Chairman Emeritus (1988-2000)
Donald N. Pritzker Distinguished Service Professor Emeritus – 2011, Departments of Pathology, Biochemistry, Molecular Biology and the College
Department of Pathology
The University of Chicago
5841 S. Maryland Avenue
MC 1089, Room P-306
Chicago, IL 60637
The focus of our research program is on lipoprotein metabolism and atherosclerosis. Our major emphasis is on the role of the immune system and on the structure and function of the major apoproteins in HDL , apoA-I (243 amino acids) and apoE (299 amino acids). Both sets of studies are performed in mouse models.
In our first major focus, we have used immune deficient mice to probe the effect of the cells of the adaptive immune system on the development of atherosclerosis. Atherosclerosis is a chronic inflammation of the major blood vessels leading to such complications as heart attacks and stroke. We find that robust atherosclerosis can develop in the absence of the adaptive immune system, although for some blood vessels the adaptive immune system has important regulatory effects. Activation of the immune system depends usually on two signals; an antigen and one of a series of costimulatory molecules. We have complemented immune deficient mouse models of atherosclerosis with two subsets of immune cells B1 cells and NKT cells. The former secrete IgM antibodies to LDL modified by oxidation, while the latter recognizes lipid antigens, most of which have not yet been identified. While complementation with B1 cells has little influence on atherosclerosis, complementation with NKT cells promotes the development of atherosclerosis. The liver is enriched in NKT cells and NKT cells also influence lipoprotein metabolism. Current studies are directed at examining the mechanism of action of NKT cell on atherosclerosis and lipid metabolism and at identifying the lipid antigen activating these cells.
In collaboration with Dr. Yang-Xin Fu in Pathology Department we are also studying the influence of the TNF-related costimulatory molecule family LIGHT and lymphotoxin that signal through receptors present on hepatocytes and bone marrow derived cells. Overexpression of the ligand LIGHT suppresses the production of hepatic lipase in the liver leading to hyperlipidemia and accumulation of an apoE-enriched HDL particle. This is the first major finding of the mechanism for an effect of the immune system on lipoprotein metabolism and we are testing the hypothesis that NKT cells are particularly important for the lipoprotein effects. LIGHT and lymphotoxin also influence the development atherosclerosis, though not necessarily through their effects on lipoprotein homeostasis. Mice lacking or overexpressing these ligands and receptors and crossed with murine atherosclerosis models will allow for further mechanistic studies.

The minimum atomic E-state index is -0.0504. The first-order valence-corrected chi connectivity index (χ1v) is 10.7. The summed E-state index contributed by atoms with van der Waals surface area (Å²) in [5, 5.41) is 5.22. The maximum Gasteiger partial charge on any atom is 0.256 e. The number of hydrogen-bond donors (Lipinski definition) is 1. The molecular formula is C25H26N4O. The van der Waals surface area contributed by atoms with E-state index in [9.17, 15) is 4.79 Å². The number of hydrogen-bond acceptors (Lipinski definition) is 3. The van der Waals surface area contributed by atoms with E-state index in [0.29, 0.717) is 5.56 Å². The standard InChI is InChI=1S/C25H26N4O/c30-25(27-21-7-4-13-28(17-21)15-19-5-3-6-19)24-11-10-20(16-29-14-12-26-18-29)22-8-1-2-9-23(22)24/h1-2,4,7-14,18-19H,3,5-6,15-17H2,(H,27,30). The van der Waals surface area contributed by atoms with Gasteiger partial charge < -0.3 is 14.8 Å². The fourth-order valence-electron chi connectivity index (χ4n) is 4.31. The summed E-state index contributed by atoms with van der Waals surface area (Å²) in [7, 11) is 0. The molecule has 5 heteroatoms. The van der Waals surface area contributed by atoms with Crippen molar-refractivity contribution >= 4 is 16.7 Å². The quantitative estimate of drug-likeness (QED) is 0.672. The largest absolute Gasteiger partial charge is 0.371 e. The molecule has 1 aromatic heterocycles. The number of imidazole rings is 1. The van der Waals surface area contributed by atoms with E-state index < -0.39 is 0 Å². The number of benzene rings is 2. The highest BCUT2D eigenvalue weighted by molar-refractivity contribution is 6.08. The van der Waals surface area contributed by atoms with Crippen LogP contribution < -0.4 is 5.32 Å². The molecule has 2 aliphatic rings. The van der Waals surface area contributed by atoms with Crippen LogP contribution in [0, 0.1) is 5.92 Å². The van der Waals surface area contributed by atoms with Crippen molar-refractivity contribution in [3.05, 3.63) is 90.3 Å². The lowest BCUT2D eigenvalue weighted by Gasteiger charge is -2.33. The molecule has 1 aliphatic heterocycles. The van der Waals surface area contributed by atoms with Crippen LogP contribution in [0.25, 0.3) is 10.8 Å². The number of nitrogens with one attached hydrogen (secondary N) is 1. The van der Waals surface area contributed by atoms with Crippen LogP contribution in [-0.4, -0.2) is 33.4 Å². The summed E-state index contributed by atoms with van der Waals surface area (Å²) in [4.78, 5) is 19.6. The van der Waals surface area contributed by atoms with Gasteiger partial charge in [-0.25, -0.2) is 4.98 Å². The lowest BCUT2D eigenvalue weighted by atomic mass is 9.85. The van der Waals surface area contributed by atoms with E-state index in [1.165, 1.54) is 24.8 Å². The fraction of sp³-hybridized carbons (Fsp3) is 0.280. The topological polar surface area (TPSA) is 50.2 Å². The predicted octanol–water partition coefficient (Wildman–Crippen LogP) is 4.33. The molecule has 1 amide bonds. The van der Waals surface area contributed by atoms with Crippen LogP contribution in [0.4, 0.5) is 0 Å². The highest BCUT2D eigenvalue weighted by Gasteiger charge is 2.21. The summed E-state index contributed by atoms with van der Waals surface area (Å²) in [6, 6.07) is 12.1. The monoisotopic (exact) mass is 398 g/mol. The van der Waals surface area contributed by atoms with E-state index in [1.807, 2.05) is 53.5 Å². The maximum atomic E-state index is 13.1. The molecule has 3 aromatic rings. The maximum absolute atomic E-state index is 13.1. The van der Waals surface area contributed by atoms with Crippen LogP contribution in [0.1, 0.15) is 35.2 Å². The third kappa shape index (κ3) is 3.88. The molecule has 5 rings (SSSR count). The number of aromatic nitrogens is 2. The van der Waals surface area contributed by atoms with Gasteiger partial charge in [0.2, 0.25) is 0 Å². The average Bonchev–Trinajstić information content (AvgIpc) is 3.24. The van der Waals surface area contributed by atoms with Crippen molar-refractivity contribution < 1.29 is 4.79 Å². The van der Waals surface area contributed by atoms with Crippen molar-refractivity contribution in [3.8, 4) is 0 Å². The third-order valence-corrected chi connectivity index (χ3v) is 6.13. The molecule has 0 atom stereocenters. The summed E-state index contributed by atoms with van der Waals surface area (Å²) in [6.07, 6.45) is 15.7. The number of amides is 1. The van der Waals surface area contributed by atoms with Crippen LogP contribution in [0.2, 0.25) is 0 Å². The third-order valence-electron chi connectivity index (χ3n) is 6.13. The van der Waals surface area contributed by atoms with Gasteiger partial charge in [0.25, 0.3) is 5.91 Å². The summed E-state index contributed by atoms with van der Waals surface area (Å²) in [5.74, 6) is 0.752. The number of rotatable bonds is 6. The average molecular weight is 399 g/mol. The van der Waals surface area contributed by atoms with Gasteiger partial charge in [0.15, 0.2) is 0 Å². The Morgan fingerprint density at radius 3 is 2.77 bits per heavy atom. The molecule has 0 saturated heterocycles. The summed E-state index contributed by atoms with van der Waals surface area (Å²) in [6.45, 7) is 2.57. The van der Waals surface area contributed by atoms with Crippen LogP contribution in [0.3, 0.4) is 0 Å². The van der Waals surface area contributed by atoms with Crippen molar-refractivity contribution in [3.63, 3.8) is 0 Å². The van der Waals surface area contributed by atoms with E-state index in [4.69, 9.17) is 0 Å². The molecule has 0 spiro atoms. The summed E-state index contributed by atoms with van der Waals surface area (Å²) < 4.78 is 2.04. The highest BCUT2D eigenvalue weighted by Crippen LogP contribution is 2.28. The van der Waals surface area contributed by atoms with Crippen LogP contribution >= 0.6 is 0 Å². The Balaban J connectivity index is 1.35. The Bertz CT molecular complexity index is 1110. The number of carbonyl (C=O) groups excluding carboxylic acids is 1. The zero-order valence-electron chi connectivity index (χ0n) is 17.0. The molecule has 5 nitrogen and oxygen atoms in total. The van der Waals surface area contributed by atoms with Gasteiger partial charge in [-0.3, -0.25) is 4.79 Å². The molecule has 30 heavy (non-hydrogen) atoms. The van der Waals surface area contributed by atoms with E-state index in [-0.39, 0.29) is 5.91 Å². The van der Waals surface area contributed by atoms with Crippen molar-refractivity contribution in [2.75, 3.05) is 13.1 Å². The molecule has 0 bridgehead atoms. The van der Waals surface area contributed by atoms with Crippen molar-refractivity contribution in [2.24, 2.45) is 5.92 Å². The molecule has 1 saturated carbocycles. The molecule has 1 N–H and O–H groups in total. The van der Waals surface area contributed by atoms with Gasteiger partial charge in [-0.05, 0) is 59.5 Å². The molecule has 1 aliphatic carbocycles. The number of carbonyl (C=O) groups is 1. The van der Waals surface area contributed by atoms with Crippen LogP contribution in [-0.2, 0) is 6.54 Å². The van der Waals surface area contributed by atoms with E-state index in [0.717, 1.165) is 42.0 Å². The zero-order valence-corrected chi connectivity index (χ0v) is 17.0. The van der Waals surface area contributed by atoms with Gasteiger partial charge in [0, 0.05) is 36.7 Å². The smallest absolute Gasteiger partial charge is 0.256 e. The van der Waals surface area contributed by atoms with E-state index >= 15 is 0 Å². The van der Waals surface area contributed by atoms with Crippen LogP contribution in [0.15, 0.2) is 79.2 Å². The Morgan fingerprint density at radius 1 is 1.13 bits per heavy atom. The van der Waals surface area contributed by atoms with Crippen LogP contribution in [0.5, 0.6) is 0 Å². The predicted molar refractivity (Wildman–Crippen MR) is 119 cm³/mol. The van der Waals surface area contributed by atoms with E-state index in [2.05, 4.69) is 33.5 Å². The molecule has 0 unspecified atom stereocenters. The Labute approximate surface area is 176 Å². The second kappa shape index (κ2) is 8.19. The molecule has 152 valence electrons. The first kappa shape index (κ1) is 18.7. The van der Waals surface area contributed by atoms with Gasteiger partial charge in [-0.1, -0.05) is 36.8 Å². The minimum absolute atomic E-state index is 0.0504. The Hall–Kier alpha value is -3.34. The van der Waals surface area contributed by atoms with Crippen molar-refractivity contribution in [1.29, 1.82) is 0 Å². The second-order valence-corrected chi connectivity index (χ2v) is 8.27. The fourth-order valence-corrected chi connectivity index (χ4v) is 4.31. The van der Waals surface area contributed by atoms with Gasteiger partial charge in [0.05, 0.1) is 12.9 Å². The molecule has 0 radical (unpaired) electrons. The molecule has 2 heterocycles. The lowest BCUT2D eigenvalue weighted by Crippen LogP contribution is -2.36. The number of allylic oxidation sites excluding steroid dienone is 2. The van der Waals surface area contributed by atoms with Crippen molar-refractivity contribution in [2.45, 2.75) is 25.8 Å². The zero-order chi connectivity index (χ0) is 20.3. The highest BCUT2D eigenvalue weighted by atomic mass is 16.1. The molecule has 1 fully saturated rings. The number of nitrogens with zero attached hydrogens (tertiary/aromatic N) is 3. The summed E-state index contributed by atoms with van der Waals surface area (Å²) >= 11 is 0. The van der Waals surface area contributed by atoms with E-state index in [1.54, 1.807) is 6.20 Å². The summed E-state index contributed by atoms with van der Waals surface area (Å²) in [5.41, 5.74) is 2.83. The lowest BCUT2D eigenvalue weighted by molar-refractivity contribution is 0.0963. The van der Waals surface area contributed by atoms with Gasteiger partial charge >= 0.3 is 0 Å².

In our second research focus, we are interested in the regulation of HDL levels, subclasses, and function, especially as they relate to the atherosclerosis protective function of HDL . Human HDL has two major subclasses, designated HDL 2 and HDL 3 , while in mice there is only one HDL subclass. HDL 2 is larger and is thought to be more atheroprotective than HDL 3 . We know that apoA-I, the major apoprotein of HDL , is a critical determinant of HDL subclasses. We have generated human apoA-I mutants with affinity for either HDL 2 or HDL 3 and using a mouse model lacking HDL we hope to generate mice that have only one of these HDL subclasses so that we can test the proposition that HDL 2 is more atheroprotective. Recent work on HDL has given rise to study of apoA-I mimetic peptides having only18 amino acids that appear to be very effective as atheroprotective agents. We are studying variants of these mimetic peptides having two identical copies of the 18 amino acid peptide coupled by various linker sequences. These tandem peptides have different properties than the single 18 amino acid peptide and they are currently being tested for their respective effects on atherosclerosis and lipid parameters.